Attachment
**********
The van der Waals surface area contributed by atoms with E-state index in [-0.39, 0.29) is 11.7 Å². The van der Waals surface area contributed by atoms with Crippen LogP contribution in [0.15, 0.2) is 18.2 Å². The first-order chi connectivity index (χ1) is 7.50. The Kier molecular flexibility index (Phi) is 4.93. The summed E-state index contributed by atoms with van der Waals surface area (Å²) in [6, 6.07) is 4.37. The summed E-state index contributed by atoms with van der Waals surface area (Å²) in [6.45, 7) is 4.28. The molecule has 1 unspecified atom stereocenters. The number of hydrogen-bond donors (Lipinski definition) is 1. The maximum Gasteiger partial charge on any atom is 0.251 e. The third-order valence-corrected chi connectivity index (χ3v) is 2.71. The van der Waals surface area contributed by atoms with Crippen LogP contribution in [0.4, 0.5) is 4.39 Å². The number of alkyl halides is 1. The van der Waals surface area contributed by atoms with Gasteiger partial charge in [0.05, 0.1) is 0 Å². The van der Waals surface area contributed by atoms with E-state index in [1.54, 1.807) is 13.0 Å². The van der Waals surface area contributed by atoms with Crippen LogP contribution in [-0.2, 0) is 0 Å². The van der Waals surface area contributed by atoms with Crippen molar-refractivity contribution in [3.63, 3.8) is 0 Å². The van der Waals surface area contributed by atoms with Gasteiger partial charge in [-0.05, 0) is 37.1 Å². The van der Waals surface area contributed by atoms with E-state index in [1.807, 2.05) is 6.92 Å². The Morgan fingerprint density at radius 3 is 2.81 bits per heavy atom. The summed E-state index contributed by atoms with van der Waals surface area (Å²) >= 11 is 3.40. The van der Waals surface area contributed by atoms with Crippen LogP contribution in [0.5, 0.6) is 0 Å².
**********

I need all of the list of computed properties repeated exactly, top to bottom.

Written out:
The van der Waals surface area contributed by atoms with E-state index in [-0.39, 0.29) is 11.7 Å². The van der Waals surface area contributed by atoms with Crippen LogP contribution in [0.15, 0.2) is 18.2 Å². The first-order chi connectivity index (χ1) is 7.50. The Kier molecular flexibility index (Phi) is 4.93. The summed E-state index contributed by atoms with van der Waals surface area (Å²) in [6, 6.07) is 4.37. The summed E-state index contributed by atoms with van der Waals surface area (Å²) in [6.45, 7) is 4.28. The molecule has 1 unspecified atom stereocenters. The number of hydrogen-bond donors (Lipinski definition) is 1. The maximum Gasteiger partial charge on any atom is 0.251 e. The third-order valence-corrected chi connectivity index (χ3v) is 2.71. The van der Waals surface area contributed by atoms with Crippen LogP contribution in [0.4, 0.5) is 4.39 Å². The number of alkyl halides is 1. The van der Waals surface area contributed by atoms with Gasteiger partial charge in [0.05, 0.1) is 0 Å². The van der Waals surface area contributed by atoms with E-state index in [1.54, 1.807) is 13.0 Å². The van der Waals surface area contributed by atoms with Crippen LogP contribution in [-0.2, 0) is 0 Å². The van der Waals surface area contributed by atoms with Crippen molar-refractivity contribution in [3.63, 3.8) is 0 Å². The van der Waals surface area contributed by atoms with Gasteiger partial charge in [-0.05, 0) is 37.1 Å². The van der Waals surface area contributed by atoms with E-state index in [1.807, 2.05) is 6.92 Å². The Morgan fingerprint density at radius 3 is 2.81 bits per heavy atom. The summed E-state index contributed by atoms with van der Waals surface area (Å²) >= 11 is 3.40. The van der Waals surface area contributed by atoms with Crippen LogP contribution in [0.5, 0.6) is 0 Å².